35
Interzone / Re: Liberalism causes terrorism
« on: April 22, 2013, 03:18:22 AM »
Winding-back is automatic when the resources run out.
Leftism = unable to understand that simple fact.

Well, then the historical process will start again after the 'collapse' you think will happen. (Unless science is lost in the process).

As long as you have the scientific method, and the two aspects of human nature suggested above, The Process kick starts again.

36
Interzone / Re: Liberalism causes terrorism
« on: April 22, 2013, 02:22:11 AM »
Liberalism -> equality -> utopian idealism -> multiculturalism -> disaffection, social isolation -> blame, hatred, terror

Good, at least Scourge is trying to identify the social aspect of it. Crow: just because you recongise the reason behind someone's actions doesn't mean you condone it. I'm sorry if it's not 'conservative' to look for social reasons behind crime: but there is a large penis one can place in their mouth if this is a problem for them.

However the above picture is too simplistic: and begs the question: from whence liberalism?

Also, too 'Hegelian' (not in method in ontology): Not rooted in material/economic factors enough (come on, nihilists, you can't get rid of that pesky marx!)

How about this:

Science -> technological rationalism (steam engines, steel, roads, linking of huge new markets) + economic rationalism (division of labour) -> urbanisation of workforce + education of labour (both needed by the new industrial economic machine) -> industrial revolution -> severing of old rules of association (caste, family, tribe) -> creation of new associations (classes, labour unions) + bureaucratisation ('rational' as opposed to 'organic' construction of society) -> Liberalism --- (insert cold war) --- information economy, high technology -> manufacturing moves offshore -> increasing flexibility of labour market (two tiered: high skilled technocrats + low skilled service workers (nothing being 'made' anymore) -> post-industrial revolution  -> multiculturalism -> social atomism -> the end of history and the 'last man'.

Still in this process the average human being has been 'liberated' from arbitrary forms of association and allegiance. They have gained 'equality' via the above process, or, recognition as individuals: thymos, and also material-prosperity to boot! Just because 'liberalism' (or more accurately, the historical process that produces liberalism) produces a few murderers here and there means zero. The overall direction is solid in that most people are satisfied (liberalism wouldn't stick if this were not the case, and nearly every culture on earth would not either be a) liberal or b) on it's way to liberalism (economic and social)).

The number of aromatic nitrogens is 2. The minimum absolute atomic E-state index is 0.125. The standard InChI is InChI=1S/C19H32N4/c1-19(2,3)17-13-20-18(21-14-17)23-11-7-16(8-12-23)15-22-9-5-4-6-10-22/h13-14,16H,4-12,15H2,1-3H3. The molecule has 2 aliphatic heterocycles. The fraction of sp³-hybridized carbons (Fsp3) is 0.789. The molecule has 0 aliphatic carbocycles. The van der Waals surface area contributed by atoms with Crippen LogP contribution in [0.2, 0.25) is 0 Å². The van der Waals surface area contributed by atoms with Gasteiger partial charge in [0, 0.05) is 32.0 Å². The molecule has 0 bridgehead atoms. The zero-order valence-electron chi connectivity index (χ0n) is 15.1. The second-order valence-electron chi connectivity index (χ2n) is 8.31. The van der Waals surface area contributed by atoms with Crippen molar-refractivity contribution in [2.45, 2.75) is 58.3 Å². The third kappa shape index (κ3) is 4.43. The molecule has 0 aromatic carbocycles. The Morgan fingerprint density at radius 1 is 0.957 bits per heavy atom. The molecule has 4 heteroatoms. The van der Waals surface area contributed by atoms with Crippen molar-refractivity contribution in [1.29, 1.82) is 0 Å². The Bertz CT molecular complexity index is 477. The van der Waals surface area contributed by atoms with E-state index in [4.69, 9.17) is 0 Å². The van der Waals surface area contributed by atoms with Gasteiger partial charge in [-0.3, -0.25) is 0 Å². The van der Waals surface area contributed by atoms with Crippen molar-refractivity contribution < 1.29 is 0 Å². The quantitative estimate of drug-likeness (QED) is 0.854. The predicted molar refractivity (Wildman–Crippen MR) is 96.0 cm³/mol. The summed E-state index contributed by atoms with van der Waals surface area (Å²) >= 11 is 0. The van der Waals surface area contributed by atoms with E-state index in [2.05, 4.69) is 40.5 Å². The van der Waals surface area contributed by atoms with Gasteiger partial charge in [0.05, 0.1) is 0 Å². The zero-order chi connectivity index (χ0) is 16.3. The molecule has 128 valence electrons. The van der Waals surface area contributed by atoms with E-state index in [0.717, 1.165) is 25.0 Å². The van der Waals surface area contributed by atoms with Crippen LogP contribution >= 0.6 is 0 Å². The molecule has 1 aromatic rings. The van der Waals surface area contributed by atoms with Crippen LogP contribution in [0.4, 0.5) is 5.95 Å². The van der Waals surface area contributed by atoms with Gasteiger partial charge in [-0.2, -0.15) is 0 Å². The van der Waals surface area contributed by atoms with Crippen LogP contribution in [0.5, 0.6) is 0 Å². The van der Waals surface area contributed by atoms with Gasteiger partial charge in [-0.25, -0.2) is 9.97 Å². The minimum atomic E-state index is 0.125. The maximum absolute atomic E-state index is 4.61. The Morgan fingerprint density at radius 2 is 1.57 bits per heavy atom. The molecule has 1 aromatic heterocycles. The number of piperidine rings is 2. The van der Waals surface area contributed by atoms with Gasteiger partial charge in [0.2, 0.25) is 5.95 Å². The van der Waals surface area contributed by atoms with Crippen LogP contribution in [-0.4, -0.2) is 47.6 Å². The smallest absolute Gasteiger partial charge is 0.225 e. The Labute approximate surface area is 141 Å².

You are walking against the tide if you think this is all going to 'wind back' any time soon. There is a direction to modern history: the above dialectic is driven by two deep facets of human nature: 1) desire, and 2) recognition/status. People have gained much, you would HAVE TO recognise on an objective analysis. They also have lost ('traditional' forms of association), but the question is: what is the balance between factors gained and factors lost: Do you really think the direction of history will change. From where will the new contradiction arise?

Environmentalism? Maybe - but I think we NEED a high level of technology to escape environmental problems, so the post-industrial society won't vanish: and if it doesn't vanish, neither will the forms of association it promotes over older forms vanish. This is the key point.

Religious fundamentalism? - Maybe. Fukuyama pronounced that history had ended in the 90's, and then 9/11 happened! But I don't think it's likely that this will spread enough to challenge the direction of history (to post-industrial liberal societies). As Islamic societies go through the above economic revolutions (the material engine of history - as they will - because it is driven by 1) human desire and 2) human recognition or thymos), they will, necessarily, go through the associated social revolutions too.

Liberalism, or a particular 'modern' pattern of how human beings associate into groups, is caused by a complex economic-historical process. This process is in turn driven by 2 deep parts of human nature. Liberalism is not something we can simply throw off via cultural-criticism. It's driven by something more real than ideas: a huge economic-historical process.

We can read as much Evola as we like, but those parts of 'human nature' he is (really) talking about: stoicism, asceticism, etc, mean shit to an aspiring young man with a hungry family. He (and more importantly, his fellow countrymen in the thid world) is/are going to engage him/themself(s) in the above economic-historical process in order to achieve 1) material prosperity 2) reconigition as an individual with rights and freedom of association. Evola was a wealthy baron who never had to work a day in his fucking life.